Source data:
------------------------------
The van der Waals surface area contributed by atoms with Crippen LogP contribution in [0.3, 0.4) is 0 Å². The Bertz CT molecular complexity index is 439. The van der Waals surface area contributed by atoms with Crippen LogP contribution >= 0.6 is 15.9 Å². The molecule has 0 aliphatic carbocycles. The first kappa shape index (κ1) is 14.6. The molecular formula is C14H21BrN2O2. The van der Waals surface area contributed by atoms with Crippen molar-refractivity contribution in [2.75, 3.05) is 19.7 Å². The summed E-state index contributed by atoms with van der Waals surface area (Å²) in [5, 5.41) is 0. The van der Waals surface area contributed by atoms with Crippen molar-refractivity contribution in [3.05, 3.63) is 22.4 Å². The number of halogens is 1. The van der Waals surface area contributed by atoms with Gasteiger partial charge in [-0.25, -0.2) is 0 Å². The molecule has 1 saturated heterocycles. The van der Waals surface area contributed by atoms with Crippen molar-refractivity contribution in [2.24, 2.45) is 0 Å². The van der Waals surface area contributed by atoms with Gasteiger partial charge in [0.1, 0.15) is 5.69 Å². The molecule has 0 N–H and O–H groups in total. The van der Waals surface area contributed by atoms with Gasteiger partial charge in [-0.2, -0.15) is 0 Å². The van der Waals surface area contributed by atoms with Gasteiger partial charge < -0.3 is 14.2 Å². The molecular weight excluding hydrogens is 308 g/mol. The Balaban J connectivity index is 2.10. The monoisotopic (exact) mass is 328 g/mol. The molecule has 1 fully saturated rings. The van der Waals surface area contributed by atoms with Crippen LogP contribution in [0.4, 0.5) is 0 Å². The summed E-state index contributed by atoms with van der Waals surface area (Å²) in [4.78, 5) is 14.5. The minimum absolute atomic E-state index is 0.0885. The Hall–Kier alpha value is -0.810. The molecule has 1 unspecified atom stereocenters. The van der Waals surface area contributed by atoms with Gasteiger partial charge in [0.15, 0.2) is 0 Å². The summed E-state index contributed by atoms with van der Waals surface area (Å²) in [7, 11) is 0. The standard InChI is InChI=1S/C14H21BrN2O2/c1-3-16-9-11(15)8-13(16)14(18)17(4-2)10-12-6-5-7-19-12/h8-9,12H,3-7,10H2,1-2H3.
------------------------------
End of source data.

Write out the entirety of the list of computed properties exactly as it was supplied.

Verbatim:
The van der Waals surface area contributed by atoms with Crippen LogP contribution in [0.3, 0.4) is 0 Å². The Bertz CT molecular complexity index is 439. The van der Waals surface area contributed by atoms with Crippen LogP contribution >= 0.6 is 15.9 Å². The molecule has 0 aliphatic carbocycles. The first kappa shape index (κ1) is 14.6. The molecular formula is C14H21BrN2O2. The van der Waals surface area contributed by atoms with Crippen molar-refractivity contribution in [2.75, 3.05) is 19.7 Å². The summed E-state index contributed by atoms with van der Waals surface area (Å²) in [5, 5.41) is 0. The van der Waals surface area contributed by atoms with Crippen molar-refractivity contribution in [3.05, 3.63) is 22.4 Å². The number of halogens is 1. The van der Waals surface area contributed by atoms with Gasteiger partial charge in [-0.25, -0.2) is 0 Å². The molecule has 1 saturated heterocycles. The van der Waals surface area contributed by atoms with Crippen molar-refractivity contribution in [2.24, 2.45) is 0 Å². The van der Waals surface area contributed by atoms with Gasteiger partial charge in [0.1, 0.15) is 5.69 Å². The molecule has 0 N–H and O–H groups in total. The van der Waals surface area contributed by atoms with Gasteiger partial charge in [-0.2, -0.15) is 0 Å². The van der Waals surface area contributed by atoms with Gasteiger partial charge < -0.3 is 14.2 Å². The molecular weight excluding hydrogens is 308 g/mol. The Balaban J connectivity index is 2.10. The monoisotopic (exact) mass is 328 g/mol. The molecule has 1 fully saturated rings. The van der Waals surface area contributed by atoms with Crippen LogP contribution in [0.4, 0.5) is 0 Å². The summed E-state index contributed by atoms with van der Waals surface area (Å²) in [4.78, 5) is 14.5. The minimum absolute atomic E-state index is 0.0885. The Hall–Kier alpha value is -0.810. The molecule has 1 unspecified atom stereocenters. The van der Waals surface area contributed by atoms with Gasteiger partial charge in [0.15, 0.2) is 0 Å². The summed E-state index contributed by atoms with van der Waals surface area (Å²) in [7, 11) is 0. The standard InChI is InChI=1S/C14H21BrN2O2/c1-3-16-9-11(15)8-13(16)14(18)17(4-2)10-12-6-5-7-19-12/h8-9,12H,3-7,10H2,1-2H3.